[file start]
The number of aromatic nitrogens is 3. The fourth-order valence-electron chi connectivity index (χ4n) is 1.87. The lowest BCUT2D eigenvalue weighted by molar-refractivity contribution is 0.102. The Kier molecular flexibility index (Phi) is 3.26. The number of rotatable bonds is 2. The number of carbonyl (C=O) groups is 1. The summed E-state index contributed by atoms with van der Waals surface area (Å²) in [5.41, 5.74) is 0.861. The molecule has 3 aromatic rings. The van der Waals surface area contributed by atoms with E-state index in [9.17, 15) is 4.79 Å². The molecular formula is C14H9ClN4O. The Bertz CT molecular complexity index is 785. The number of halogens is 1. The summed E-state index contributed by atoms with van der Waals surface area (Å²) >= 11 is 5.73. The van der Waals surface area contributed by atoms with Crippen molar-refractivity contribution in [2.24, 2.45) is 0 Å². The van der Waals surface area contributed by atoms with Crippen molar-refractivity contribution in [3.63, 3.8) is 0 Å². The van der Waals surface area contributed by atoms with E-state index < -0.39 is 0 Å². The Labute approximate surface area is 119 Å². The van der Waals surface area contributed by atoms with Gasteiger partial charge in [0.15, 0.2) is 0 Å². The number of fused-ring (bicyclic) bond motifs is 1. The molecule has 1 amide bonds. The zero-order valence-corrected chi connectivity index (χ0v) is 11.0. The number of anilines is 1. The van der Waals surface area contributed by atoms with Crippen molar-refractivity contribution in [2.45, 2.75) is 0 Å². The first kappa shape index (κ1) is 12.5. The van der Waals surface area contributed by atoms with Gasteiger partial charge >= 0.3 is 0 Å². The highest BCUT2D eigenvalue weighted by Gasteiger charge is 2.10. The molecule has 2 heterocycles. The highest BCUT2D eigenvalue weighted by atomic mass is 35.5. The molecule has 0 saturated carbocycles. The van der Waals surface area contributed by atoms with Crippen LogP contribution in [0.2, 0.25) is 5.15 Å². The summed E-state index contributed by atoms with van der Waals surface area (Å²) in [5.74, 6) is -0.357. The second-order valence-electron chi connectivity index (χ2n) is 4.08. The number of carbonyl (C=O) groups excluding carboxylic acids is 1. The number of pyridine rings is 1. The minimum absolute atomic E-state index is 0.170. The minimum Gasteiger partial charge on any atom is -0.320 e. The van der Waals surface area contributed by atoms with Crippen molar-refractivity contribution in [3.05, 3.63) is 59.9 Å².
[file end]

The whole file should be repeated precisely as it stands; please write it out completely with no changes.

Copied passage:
The number of aromatic nitrogens is 3. The fourth-order valence-electron chi connectivity index (χ4n) is 1.87. The lowest BCUT2D eigenvalue weighted by molar-refractivity contribution is 0.102. The Kier molecular flexibility index (Phi) is 3.26. The number of rotatable bonds is 2. The number of carbonyl (C=O) groups is 1. The summed E-state index contributed by atoms with van der Waals surface area (Å²) in [5.41, 5.74) is 0.861. The molecule has 3 aromatic rings. The van der Waals surface area contributed by atoms with E-state index in [9.17, 15) is 4.79 Å². The molecular formula is C14H9ClN4O. The Bertz CT molecular complexity index is 785. The number of halogens is 1. The summed E-state index contributed by atoms with van der Waals surface area (Å²) >= 11 is 5.73. The van der Waals surface area contributed by atoms with Crippen molar-refractivity contribution in [2.24, 2.45) is 0 Å². The van der Waals surface area contributed by atoms with Crippen molar-refractivity contribution in [3.63, 3.8) is 0 Å². The van der Waals surface area contributed by atoms with E-state index < -0.39 is 0 Å². The Labute approximate surface area is 119 Å². The van der Waals surface area contributed by atoms with Gasteiger partial charge in [0.15, 0.2) is 0 Å². The number of fused-ring (bicyclic) bond motifs is 1. The molecule has 1 amide bonds. The zero-order valence-corrected chi connectivity index (χ0v) is 11.0. The number of anilines is 1. The van der Waals surface area contributed by atoms with Crippen molar-refractivity contribution in [2.45, 2.75) is 0 Å². The first kappa shape index (κ1) is 12.5. The van der Waals surface area contributed by atoms with Gasteiger partial charge >= 0.3 is 0 Å². The highest BCUT2D eigenvalue weighted by Gasteiger charge is 2.10. The molecule has 2 heterocycles. The highest BCUT2D eigenvalue weighted by atomic mass is 35.5. The molecule has 0 saturated carbocycles. The van der Waals surface area contributed by atoms with Crippen LogP contribution in [0.2, 0.25) is 5.15 Å². The summed E-state index contributed by atoms with van der Waals surface area (Å²) in [5.74, 6) is -0.357. The second-order valence-electron chi connectivity index (χ2n) is 4.08. The number of carbonyl (C=O) groups excluding carboxylic acids is 1. The number of pyridine rings is 1. The minimum absolute atomic E-state index is 0.170. The minimum Gasteiger partial charge on any atom is -0.320 e. The van der Waals surface area contributed by atoms with Crippen molar-refractivity contribution in [3.05, 3.63) is 59.9 Å².